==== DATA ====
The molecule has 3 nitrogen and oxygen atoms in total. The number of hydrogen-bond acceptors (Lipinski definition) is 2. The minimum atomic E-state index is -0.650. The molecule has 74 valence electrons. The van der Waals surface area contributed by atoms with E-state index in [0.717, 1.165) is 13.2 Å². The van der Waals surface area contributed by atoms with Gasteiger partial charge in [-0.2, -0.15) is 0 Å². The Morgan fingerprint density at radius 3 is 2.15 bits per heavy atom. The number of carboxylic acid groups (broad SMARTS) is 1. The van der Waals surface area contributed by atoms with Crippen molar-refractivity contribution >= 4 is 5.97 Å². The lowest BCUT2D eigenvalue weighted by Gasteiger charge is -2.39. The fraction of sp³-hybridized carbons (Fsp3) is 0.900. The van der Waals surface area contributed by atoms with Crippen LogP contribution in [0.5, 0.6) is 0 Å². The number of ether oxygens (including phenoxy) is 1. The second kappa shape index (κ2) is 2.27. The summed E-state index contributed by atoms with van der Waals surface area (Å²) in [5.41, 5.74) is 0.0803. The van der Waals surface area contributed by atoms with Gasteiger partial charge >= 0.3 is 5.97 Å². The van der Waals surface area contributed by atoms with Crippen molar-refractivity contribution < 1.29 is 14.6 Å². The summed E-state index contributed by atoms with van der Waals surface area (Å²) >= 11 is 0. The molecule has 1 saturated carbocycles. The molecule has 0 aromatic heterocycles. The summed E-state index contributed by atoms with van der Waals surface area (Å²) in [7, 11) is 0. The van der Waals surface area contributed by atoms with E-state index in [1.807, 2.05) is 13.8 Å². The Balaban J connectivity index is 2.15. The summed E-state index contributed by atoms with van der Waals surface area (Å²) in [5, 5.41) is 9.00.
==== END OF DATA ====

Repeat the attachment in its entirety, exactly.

The molecule has 3 nitrogen and oxygen atoms in total. The number of hydrogen-bond acceptors (Lipinski definition) is 2. The minimum atomic E-state index is -0.650. The molecule has 74 valence electrons. The van der Waals surface area contributed by atoms with E-state index in [0.717, 1.165) is 13.2 Å². The van der Waals surface area contributed by atoms with Gasteiger partial charge in [-0.2, -0.15) is 0 Å². The Morgan fingerprint density at radius 3 is 2.15 bits per heavy atom. The number of carboxylic acid groups (broad SMARTS) is 1. The van der Waals surface area contributed by atoms with Crippen molar-refractivity contribution >= 4 is 5.97 Å². The lowest BCUT2D eigenvalue weighted by Gasteiger charge is -2.39. The fraction of sp³-hybridized carbons (Fsp3) is 0.900. The van der Waals surface area contributed by atoms with Crippen LogP contribution in [0.5, 0.6) is 0 Å². The number of ether oxygens (including phenoxy) is 1. The second kappa shape index (κ2) is 2.27. The summed E-state index contributed by atoms with van der Waals surface area (Å²) in [5.41, 5.74) is 0.0803. The van der Waals surface area contributed by atoms with Gasteiger partial charge >= 0.3 is 5.97 Å². The van der Waals surface area contributed by atoms with Crippen molar-refractivity contribution < 1.29 is 14.6 Å². The summed E-state index contributed by atoms with van der Waals surface area (Å²) >= 11 is 0. The molecule has 1 saturated carbocycles. The molecule has 0 aromatic heterocycles. The summed E-state index contributed by atoms with van der Waals surface area (Å²) in [7, 11) is 0. The van der Waals surface area contributed by atoms with E-state index in [1.807, 2.05) is 13.8 Å². The Balaban J connectivity index is 2.15. The summed E-state index contributed by atoms with van der Waals surface area (Å²) in [5, 5.41) is 9.00.